Nationwide, 58 percent of the criminal justice population is supervised under community corrections. (The National Institute of Justice, 2016). As the criminal population increases and the cost of incarcerating inmates continues to rise each year, community based corrections offenders should engage in MRT because it helps enhance social, moral and positive behavioral growth. Research concludes that MRT-treated offenders in community corrections have lower recidivism for periods as long as 20 years after treatment. Those studies show MRT-treated offenders have re-arrests and re-incarceration rates 25 percent to 75 percent lower than those in traditional community corrections programs (Antonowicz & Parker, 2012, p 183).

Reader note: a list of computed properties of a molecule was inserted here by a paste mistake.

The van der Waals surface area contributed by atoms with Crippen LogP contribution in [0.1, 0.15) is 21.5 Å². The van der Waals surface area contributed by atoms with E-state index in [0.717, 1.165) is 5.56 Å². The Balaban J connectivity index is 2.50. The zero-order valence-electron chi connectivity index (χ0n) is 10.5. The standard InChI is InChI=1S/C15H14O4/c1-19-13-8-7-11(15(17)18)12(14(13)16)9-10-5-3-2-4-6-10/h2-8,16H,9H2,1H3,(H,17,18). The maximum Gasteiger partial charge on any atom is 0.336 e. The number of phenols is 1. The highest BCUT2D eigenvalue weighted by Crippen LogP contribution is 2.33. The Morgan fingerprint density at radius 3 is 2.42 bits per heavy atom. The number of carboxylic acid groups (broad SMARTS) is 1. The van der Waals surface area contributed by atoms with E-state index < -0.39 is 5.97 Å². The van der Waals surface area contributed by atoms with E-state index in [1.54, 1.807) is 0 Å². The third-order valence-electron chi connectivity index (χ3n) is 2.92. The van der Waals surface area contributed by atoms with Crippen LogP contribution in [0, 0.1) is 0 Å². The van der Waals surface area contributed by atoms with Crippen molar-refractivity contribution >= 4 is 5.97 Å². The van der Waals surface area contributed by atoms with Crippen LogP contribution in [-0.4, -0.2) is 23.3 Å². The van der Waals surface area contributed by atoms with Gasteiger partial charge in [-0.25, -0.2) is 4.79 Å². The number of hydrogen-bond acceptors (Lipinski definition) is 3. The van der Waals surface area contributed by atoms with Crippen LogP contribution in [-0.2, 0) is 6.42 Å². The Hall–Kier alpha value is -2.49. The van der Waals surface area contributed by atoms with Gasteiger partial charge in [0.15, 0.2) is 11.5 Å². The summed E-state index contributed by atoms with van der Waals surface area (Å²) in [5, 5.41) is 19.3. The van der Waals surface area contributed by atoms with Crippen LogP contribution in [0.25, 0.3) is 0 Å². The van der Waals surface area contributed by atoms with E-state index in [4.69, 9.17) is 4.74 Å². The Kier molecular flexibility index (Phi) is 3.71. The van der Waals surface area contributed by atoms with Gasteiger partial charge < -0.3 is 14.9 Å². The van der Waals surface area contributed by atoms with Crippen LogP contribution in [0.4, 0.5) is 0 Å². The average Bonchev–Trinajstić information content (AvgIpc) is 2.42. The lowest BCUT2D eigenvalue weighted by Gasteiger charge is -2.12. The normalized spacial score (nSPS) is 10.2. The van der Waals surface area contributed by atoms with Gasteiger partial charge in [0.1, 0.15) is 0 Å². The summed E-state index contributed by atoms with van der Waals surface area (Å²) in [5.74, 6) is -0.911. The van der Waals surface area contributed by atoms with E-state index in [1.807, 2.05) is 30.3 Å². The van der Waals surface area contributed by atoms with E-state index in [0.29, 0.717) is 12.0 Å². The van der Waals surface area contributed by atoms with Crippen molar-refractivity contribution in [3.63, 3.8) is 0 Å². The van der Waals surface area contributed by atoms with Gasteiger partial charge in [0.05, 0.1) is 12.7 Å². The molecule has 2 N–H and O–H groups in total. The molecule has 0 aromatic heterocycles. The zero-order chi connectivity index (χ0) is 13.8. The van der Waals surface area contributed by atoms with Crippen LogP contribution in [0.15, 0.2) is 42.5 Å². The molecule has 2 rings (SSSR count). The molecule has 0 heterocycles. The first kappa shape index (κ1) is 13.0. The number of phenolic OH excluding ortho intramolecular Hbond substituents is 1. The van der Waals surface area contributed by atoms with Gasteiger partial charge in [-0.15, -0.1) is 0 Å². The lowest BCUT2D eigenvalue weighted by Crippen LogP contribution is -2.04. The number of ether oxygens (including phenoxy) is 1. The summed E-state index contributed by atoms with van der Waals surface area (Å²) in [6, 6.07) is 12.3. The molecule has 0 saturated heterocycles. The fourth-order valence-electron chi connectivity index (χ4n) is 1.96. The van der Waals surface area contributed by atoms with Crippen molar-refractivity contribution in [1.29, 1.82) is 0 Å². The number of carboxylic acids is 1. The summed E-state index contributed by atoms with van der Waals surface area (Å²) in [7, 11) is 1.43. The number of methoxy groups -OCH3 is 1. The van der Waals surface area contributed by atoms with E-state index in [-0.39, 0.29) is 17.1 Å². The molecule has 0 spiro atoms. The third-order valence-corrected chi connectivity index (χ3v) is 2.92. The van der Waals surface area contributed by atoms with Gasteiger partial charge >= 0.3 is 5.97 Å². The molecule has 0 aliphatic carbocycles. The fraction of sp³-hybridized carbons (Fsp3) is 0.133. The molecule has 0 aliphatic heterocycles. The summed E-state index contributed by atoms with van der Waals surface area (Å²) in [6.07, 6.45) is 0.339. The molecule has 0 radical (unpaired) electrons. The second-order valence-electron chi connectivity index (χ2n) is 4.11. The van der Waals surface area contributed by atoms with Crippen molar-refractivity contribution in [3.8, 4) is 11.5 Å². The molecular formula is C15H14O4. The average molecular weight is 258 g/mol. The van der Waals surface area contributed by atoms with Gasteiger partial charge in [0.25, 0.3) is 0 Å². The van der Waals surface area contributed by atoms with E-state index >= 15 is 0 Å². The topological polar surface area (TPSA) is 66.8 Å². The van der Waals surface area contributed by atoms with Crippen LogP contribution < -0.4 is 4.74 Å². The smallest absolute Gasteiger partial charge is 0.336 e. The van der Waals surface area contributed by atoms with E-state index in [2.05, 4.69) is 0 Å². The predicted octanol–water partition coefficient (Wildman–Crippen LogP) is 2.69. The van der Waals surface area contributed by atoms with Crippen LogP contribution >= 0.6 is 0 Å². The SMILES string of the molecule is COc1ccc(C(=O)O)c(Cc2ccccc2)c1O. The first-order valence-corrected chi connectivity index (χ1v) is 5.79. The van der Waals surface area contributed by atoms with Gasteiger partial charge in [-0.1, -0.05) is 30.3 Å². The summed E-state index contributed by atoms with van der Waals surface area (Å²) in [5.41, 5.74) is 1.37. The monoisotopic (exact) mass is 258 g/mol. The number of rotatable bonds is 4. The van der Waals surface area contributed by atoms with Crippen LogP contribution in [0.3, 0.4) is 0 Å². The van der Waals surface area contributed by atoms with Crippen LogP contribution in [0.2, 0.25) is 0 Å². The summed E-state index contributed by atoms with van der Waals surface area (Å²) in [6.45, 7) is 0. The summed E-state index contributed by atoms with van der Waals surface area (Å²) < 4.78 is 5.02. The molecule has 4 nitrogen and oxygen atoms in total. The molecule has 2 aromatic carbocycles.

Les Christie state 's “ Student loan debt has caused an 8% decline in home purchases among americans ages 20 to 39.” This shows that student loan debt holds back a lot of money from the housing market. “Palacios figures that for every $250 a month in a student loan debt that a household owes, it reduces their power to purchase a home by $44,000.” These quotes from Les Christie explain how the money from the housing market has been held back from the student loan debt. Any student in college can get a student loan and that is why it stacks up a bunch of debt.
The biggest advantage to releasing elderly inmates from prison is the reduction in cost that it takes to incarcerate them. Statistics show that the recidivism rate is drastically lower with elderly inmates that are paroled. In New York, only seven percent of prisoners between the ages of 50-64 that were paroled recidivated in the first three years (Schmalleger & Smykla, 2015). The percentage is almost half of that from the age of 65 and up. Another advantage to releasing elderly inmates is for those that are terminally ill.